(10) The building collapsed owing to inadequate supports. It was dangerous. As a dwelling house it was not fit for habitation. The structure was old. It had outlived its usefulness. The house foundations were insecure. The habitability of the premises was by all standards unsafe. Those whose duty is to maintain buildings in safe conditions cannot escape the onerous obligations of care postulated by the general law of negligence. This is in response to an expanding view of social responsibility and the need for increased accountability of public authorities charged with safety supervision. [J. G. Fleming The Law of torts (5th ed.) p. 145].
(11) The Municipal Corporation of Delhi is a statutory body constituted under the Delhi Municipal Corporation Act 1957 (the Act). It is a public body. There is a positive public duty on the Corporation 'to prevent all cause of danger' from buildings which are 'in a ruinous condition, or likely to fall or in any way dangerous to any person occupying, resorting to or passing by such building or any other building or place in the neighborhood of such building.' (S. 348). To this end the public authority is clothed with statutory powers contained in ss. 348 and 349. The Commissioner is a public authority armed with statutory powers. This means that there is a public duty imposed upon him by law. If there is a duty arising from the statute those who act negligently in the performance of that public duty cannot be relieved of their liability in damages.
(12) An action for damages for breach of a statutory duty cannot be accurately described as statutory negligence. An action for breach of a statutory duty which involve the notion of taking care not to injure is for the purposes of action for damages equivalent to negligence. As Lord Wright tersely put it :
'THEparticular remedy of action for damages is given by the common law in order to make effective, for the benefit of the injured plaintiff, his right to the performance by the defendant of the defendant's statutory duty. It is an effective sanction.'
(13) That there is a statutory duty to maintain buildings and repair them is also clear from s. 461 which provides for punishment for contravention of the provisions of the Act or for failure to comply with the order or direction lawfully given. The penalties are set out in the twelfth schedule to the Act. For the contravention of ss. 348 and 349 fine fine daily fines are both prescribed. This is a criminal sanction for any disobedience, whether or not it causes any injury to anyone. The common law provides a remedy in damages for non-compliance with the statutory rule. A modern authority has said :
'FORwhenever a penal statute lays down a standard of conduct for the purpose of preventing injury or loss, non-compliance is at least admissible as evidence of negligence (breach of the common law duty to take care).'
(J. G.Fleming p. 123).
(14) This case, the instant one, well illustrates the breach of statutory duty. The scope, purview and structure of ss. 348 and 349 clearly show the intention of the legislature to provide a civil remedy for breach of statutory duties. Fleming says at p. 124 :
'ANYrecovery of damages for injury due to its violation must, thereforee, rest on common law principles. But though the penal statute does not create civil liability, the court may think it proper to adopt the legislative formulation of a specific standard in place of the unformulated standard of reasonable conduct, in much the same manner as when it rules preemptorily that certain act's or omissions constitute negligence as a matter of law. By accepting the legislative standard it rules in effect that the defendant's conduct fell below that of the reasenable man as the court conceives it ; for, once it has been officially determined that certain risks must be avoided by taking a prescribed precaution on pain of criminal penalties, non-compliance cannot be regarded as other than sub-standard in the absence of some cogent counter availing reason.'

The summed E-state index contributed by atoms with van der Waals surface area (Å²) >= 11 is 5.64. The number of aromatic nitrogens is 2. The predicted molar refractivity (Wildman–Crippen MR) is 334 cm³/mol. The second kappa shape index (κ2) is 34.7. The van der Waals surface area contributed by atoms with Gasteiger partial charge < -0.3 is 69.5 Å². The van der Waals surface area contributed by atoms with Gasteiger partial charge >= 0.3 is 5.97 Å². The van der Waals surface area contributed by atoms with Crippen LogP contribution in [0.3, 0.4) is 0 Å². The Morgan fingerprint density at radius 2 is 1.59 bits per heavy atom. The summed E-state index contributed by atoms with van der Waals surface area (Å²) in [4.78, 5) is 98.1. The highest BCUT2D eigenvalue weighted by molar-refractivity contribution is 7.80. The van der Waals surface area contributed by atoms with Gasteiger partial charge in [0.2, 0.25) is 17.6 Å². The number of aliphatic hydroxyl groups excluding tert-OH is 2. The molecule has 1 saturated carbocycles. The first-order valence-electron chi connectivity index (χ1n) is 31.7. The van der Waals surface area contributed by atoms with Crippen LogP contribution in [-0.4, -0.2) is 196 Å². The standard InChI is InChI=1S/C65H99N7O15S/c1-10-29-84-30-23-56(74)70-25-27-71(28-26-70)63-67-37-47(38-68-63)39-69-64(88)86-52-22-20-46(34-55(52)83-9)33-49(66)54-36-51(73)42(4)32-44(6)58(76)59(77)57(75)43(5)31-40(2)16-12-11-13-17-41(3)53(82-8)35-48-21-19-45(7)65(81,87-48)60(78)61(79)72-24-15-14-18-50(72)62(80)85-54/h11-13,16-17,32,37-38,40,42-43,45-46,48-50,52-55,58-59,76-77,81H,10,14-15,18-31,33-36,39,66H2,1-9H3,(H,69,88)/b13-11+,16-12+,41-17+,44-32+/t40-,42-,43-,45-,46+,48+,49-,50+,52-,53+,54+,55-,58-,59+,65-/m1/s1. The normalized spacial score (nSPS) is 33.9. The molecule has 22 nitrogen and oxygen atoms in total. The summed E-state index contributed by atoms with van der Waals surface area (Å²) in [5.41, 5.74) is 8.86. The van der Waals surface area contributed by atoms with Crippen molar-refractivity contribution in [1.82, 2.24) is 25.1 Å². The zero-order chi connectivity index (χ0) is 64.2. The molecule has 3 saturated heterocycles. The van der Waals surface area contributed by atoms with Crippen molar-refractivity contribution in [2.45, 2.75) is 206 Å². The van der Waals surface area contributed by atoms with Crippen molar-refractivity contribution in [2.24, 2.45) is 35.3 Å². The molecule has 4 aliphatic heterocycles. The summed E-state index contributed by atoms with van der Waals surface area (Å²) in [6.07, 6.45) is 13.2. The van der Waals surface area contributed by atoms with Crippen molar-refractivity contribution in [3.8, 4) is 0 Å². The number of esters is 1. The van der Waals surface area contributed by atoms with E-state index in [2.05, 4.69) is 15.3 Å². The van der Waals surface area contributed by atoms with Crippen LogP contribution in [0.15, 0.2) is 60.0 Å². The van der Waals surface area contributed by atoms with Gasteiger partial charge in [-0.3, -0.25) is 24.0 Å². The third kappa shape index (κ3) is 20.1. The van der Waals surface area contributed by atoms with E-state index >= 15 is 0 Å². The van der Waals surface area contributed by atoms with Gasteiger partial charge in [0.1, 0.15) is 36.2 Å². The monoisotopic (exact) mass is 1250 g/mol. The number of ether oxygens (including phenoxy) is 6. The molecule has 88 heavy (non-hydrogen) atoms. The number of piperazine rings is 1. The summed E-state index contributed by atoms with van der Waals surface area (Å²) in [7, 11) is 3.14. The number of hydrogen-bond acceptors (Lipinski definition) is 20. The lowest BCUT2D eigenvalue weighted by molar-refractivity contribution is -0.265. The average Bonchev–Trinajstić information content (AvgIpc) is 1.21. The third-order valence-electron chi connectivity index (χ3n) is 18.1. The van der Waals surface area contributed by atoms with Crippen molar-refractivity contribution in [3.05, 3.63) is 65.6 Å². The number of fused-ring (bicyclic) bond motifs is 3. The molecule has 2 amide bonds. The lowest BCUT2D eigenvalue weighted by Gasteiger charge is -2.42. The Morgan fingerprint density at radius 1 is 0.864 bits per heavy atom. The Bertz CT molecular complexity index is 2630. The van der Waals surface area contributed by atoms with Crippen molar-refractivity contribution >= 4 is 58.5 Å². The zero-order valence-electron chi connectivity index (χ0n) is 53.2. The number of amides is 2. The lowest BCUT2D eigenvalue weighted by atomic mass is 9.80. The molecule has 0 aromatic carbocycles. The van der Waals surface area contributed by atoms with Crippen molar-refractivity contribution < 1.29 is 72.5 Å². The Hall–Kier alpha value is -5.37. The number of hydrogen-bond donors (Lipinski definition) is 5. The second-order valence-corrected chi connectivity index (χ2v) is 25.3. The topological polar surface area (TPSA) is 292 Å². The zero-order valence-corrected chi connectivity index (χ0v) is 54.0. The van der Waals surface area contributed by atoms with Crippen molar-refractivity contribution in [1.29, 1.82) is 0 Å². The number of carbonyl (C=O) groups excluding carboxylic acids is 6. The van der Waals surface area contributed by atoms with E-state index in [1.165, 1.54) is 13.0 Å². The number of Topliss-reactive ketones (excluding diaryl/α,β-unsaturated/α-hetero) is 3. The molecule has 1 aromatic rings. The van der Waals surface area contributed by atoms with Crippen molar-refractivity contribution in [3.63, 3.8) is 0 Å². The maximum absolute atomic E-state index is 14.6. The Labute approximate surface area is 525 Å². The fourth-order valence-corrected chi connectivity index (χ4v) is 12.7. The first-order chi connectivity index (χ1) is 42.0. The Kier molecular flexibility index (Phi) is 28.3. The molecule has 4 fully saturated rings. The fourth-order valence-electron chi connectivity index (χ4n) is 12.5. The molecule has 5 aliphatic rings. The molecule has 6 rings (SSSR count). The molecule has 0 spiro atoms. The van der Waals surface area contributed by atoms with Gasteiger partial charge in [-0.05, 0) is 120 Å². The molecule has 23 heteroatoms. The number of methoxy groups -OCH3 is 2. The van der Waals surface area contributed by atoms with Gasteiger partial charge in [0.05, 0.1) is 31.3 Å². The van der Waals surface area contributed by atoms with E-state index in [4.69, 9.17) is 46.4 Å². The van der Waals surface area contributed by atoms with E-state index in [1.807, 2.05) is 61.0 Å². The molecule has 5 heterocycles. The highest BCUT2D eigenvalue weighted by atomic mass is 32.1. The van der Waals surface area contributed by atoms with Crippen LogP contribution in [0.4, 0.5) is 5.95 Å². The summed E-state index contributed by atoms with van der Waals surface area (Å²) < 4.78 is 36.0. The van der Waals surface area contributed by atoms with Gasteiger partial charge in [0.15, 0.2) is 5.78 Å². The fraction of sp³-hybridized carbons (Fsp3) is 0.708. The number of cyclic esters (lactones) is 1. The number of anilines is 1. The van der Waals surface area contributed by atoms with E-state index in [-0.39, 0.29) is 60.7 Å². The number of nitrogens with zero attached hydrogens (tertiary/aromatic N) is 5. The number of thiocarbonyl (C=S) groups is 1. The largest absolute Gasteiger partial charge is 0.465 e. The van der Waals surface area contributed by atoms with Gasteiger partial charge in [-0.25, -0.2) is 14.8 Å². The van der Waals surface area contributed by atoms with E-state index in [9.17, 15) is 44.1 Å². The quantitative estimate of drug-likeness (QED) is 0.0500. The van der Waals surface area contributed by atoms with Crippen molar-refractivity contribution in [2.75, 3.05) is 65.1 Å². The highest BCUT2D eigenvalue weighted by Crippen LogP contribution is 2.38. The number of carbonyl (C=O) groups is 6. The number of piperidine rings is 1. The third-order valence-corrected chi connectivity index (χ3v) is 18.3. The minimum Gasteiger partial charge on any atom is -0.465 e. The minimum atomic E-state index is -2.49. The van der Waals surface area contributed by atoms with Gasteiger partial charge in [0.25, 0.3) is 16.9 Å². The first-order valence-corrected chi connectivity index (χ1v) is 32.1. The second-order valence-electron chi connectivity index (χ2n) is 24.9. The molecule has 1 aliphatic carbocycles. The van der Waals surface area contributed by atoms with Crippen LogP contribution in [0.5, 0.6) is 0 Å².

(15) I have carried the theme beyond what was said in 1960 in Municipal Committe v. Sobhagwanti, supra. This is because the law has given us new angles of vision and new hooks of apprehension in recent times. With a sharp gesture of impatience the legislature has increasingly made public authorities accountable. It has shown a wide awareness to social responsibility. I have founded my view on the statute. The statute makes both the Corporation and the Union of India liable the Union of India as the owner of the building and the Corporation as the occupier for it was committed to its care for maintenance and repair. The Corporation owed a duty of care to keep the premises in a reasonably safe state of repair. This duty they owed to the inmates of house No. 1349 as also to 1340 for the latter house was a 'place in the neighborhood' of a building 'likely to fall', the danger from which was 'imminent'. The legislative safety standard is contained in the stautory command to take all reasonable care in, respect of dangerous buildings and 'to prevent all cause of danger there from'. Failure to perform the public duty is negligence. There is liability for damage caused by negligently performing the act authorised.
(16) In the present case the damage would not have occurred but for the Corporation's negligence. Ss. 348 and 349 are a legislative recognition of the civilised demand of the modern age for a general duty of care. The common law duty has been formulated into a statutory regulation. Now it has the formidable effect of subjecting those who infringe it to penal consequences. ' Once it has been officially determined that certain risks must be avoided by taking a prescribed precaution on pain of criminal penalties, non-compliance cannot be regarded as other than sub-standard in the absence of some countervailing reason'. The injured plaintiff has the right to the performance by the defendant of the defendant's stautory duty. How will he enforce it against the infringer What is the effective section The answer is the remedy of an action for damages.
(17) On quantum of damages counsel for the Corporation has not been able to show me that in this case the award of damages is in any way erroneous or excessive.
(18) For these reasons the appeal is dismissed with costs.